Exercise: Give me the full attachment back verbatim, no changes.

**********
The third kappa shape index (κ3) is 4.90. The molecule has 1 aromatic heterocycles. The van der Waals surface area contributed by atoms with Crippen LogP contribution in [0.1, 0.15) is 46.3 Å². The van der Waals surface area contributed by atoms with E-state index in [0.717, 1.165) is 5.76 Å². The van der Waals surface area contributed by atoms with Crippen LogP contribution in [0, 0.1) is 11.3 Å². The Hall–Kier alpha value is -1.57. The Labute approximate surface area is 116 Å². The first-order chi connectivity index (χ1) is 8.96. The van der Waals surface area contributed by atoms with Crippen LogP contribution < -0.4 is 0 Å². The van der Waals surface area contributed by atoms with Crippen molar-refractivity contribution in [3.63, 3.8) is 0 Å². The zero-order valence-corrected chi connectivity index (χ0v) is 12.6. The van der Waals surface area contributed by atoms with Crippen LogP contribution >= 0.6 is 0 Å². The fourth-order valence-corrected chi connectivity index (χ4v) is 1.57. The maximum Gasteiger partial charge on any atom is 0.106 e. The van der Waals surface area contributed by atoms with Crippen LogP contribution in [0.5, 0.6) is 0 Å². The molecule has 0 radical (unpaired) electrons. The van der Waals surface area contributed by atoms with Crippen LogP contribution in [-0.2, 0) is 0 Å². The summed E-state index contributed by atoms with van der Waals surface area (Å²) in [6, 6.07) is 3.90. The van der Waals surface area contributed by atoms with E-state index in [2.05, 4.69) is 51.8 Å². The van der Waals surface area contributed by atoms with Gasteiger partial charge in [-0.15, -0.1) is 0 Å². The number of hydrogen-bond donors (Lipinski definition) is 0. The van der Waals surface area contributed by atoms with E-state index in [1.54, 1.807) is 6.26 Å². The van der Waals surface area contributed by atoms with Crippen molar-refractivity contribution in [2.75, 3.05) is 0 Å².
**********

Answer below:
The third kappa shape index (κ3) is 4.90. The molecule has 1 aromatic heterocycles. The van der Waals surface area contributed by atoms with Crippen LogP contribution in [0.1, 0.15) is 46.3 Å². The van der Waals surface area contributed by atoms with E-state index in [0.717, 1.165) is 5.76 Å². The van der Waals surface area contributed by atoms with Crippen LogP contribution in [0, 0.1) is 11.3 Å². The Hall–Kier alpha value is -1.57. The Labute approximate surface area is 116 Å². The first-order chi connectivity index (χ1) is 8.96. The van der Waals surface area contributed by atoms with Crippen LogP contribution < -0.4 is 0 Å². The van der Waals surface area contributed by atoms with Crippen molar-refractivity contribution in [3.63, 3.8) is 0 Å². The zero-order valence-corrected chi connectivity index (χ0v) is 12.6. The van der Waals surface area contributed by atoms with Crippen LogP contribution >= 0.6 is 0 Å². The fourth-order valence-corrected chi connectivity index (χ4v) is 1.57. The maximum Gasteiger partial charge on any atom is 0.106 e. The van der Waals surface area contributed by atoms with Crippen LogP contribution in [0.5, 0.6) is 0 Å². The molecule has 0 radical (unpaired) electrons. The van der Waals surface area contributed by atoms with Crippen LogP contribution in [-0.2, 0) is 0 Å². The summed E-state index contributed by atoms with van der Waals surface area (Å²) in [6, 6.07) is 3.90. The van der Waals surface area contributed by atoms with E-state index in [2.05, 4.69) is 51.8 Å². The van der Waals surface area contributed by atoms with Gasteiger partial charge in [-0.15, -0.1) is 0 Å². The number of hydrogen-bond donors (Lipinski definition) is 0. The van der Waals surface area contributed by atoms with E-state index in [1.54, 1.807) is 6.26 Å². The van der Waals surface area contributed by atoms with Crippen molar-refractivity contribution in [2.75, 3.05) is 0 Å².